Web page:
Political sources say some ZANU-PF officials believe a Conservative government will be more receptive than its Labor predecessor to the argument, long advanced by President Mugabe, that Britain reneged on a pledge to support land reform
Some top officials of Zimbabwean President Robert Mugabe's ZANU-PF party believe the arrival of U.K. Conservative David Cameron at No. 10 Downing Street presents an opportunity for bilateral re-engagement.
Political sources say some ZANU-PF officials believe a Conservative government will be more receptive than its Labor predecessor to the argument often advanced by Mr. Mugabe that the British government failed to keep a pledge made during the pre-independence 1979 Lancaster House talks to provide financial support for land reform.
But political commentator George Mkhwanazi said ZANU-PF should not start celebrating the Conservative takeover in London as the Tories are unlikely to a sharp turn where Britain's Zimbabwe policy is concerned.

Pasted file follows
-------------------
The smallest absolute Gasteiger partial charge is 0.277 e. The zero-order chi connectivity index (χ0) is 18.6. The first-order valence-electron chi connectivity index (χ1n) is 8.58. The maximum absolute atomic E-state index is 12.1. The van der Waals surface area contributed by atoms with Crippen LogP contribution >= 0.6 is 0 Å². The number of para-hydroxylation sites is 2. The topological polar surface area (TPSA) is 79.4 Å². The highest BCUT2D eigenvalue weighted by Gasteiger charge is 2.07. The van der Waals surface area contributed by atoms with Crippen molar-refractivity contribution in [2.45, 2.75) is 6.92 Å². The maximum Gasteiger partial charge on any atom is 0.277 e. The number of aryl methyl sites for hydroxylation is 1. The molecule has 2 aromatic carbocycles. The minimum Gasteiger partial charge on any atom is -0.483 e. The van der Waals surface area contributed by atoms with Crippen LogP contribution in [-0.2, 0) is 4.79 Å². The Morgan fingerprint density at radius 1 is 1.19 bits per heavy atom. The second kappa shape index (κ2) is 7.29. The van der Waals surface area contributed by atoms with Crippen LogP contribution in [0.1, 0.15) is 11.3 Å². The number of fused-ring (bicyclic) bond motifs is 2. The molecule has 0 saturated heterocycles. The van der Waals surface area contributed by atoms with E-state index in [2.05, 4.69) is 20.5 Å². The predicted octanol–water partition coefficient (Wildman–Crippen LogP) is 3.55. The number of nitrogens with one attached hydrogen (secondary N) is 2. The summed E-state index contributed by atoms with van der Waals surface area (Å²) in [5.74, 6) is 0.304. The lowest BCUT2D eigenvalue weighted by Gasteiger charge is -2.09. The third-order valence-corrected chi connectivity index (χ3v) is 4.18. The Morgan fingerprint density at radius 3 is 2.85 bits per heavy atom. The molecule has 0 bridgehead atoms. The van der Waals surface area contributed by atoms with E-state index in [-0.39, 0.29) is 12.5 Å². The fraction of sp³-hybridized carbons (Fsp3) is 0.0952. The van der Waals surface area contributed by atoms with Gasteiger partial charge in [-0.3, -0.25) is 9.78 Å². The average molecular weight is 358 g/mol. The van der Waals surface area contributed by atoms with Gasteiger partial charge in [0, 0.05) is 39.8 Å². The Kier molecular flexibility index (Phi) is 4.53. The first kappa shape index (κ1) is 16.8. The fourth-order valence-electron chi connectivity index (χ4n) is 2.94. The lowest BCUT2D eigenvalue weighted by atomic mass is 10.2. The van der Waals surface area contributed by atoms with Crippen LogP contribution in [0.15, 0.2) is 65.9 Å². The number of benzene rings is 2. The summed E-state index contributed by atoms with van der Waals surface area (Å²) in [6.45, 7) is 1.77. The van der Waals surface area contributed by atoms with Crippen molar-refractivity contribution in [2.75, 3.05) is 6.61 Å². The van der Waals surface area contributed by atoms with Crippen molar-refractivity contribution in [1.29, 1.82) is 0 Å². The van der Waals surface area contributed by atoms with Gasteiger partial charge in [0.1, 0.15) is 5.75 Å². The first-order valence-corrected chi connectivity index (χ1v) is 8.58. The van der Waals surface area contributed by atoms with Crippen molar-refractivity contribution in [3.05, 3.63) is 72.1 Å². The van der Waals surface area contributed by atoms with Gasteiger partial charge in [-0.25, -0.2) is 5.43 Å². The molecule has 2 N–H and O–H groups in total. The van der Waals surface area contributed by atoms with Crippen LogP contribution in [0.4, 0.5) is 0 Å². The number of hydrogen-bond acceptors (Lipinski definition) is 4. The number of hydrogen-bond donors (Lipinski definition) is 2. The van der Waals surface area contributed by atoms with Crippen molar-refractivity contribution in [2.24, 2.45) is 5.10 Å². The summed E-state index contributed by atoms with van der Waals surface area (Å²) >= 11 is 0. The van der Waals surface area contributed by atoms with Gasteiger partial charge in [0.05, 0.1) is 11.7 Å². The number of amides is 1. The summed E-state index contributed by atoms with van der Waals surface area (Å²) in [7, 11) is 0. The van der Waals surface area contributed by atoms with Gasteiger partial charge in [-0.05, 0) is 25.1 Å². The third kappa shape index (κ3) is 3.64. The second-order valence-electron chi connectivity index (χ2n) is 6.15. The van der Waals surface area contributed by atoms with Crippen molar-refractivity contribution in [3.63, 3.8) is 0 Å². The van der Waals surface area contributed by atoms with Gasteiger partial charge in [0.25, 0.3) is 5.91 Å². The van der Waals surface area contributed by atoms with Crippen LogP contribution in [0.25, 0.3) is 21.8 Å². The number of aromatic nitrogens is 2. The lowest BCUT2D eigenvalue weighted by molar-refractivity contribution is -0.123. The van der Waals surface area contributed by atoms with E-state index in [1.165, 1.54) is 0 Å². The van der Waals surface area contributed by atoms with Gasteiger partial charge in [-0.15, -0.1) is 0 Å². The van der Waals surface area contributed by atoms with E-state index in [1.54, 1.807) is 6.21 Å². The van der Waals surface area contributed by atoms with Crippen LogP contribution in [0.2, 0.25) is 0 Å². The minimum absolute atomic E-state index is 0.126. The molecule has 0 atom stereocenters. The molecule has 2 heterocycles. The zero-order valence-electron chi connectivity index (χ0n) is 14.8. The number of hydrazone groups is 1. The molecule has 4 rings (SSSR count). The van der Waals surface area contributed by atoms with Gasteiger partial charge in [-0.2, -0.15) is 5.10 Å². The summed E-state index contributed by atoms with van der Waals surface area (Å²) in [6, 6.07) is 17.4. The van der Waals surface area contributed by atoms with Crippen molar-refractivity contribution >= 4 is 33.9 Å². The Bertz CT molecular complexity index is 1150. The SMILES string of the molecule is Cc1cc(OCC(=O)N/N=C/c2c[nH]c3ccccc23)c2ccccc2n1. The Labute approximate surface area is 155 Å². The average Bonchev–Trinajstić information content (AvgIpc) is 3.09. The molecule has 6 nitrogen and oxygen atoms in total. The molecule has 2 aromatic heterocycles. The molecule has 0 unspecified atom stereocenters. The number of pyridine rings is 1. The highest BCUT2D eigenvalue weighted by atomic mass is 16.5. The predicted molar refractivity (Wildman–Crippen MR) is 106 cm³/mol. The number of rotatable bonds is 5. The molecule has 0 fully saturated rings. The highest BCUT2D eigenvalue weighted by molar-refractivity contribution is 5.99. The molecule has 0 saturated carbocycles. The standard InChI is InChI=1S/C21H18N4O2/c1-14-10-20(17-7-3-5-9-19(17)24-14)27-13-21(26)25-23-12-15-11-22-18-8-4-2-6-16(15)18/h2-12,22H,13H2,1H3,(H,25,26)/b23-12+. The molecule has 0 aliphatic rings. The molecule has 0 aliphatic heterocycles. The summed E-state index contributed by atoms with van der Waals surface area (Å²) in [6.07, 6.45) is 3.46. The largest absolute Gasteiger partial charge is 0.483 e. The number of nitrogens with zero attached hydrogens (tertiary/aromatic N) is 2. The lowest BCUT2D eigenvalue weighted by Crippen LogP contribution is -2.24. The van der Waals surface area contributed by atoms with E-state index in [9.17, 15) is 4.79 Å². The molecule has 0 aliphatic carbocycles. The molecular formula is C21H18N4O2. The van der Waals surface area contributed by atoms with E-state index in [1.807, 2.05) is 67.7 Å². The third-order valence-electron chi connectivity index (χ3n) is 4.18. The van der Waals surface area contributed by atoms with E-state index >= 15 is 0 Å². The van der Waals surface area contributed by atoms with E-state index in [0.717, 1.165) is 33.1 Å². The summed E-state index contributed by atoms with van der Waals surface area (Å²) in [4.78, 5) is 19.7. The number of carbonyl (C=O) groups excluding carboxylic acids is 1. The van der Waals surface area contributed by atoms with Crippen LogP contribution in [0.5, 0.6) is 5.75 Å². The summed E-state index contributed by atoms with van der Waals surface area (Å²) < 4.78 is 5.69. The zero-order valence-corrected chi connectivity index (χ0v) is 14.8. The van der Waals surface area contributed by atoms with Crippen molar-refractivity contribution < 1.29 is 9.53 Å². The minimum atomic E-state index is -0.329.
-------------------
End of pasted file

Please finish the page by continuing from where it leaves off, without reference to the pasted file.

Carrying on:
There have been many conflicting reports as to a secret deal sealed between Mr. Mugabe's liberation movement and others and the Conservative government then led by Margaret Thatcher as to support for land reform.
In March, members of Britain's All-Party Parliamentary Group released a report concluding that contrary to claims by ZANU-PF, the British government never entered any such secret agreements on land reform.
Between 1980 and 1989, Britain provided 47 million pounds sterling to fund land reform program under which the new government in Harare was given first priority to purchase all farms sold by commercial farmers.
But Britain pulled the plug on the program charging misuse of funds by Zimbabwean officials. President Mugabe has long charged that Britain reneged on its commitments, and targeted Harare for aggressively pursuing land reform.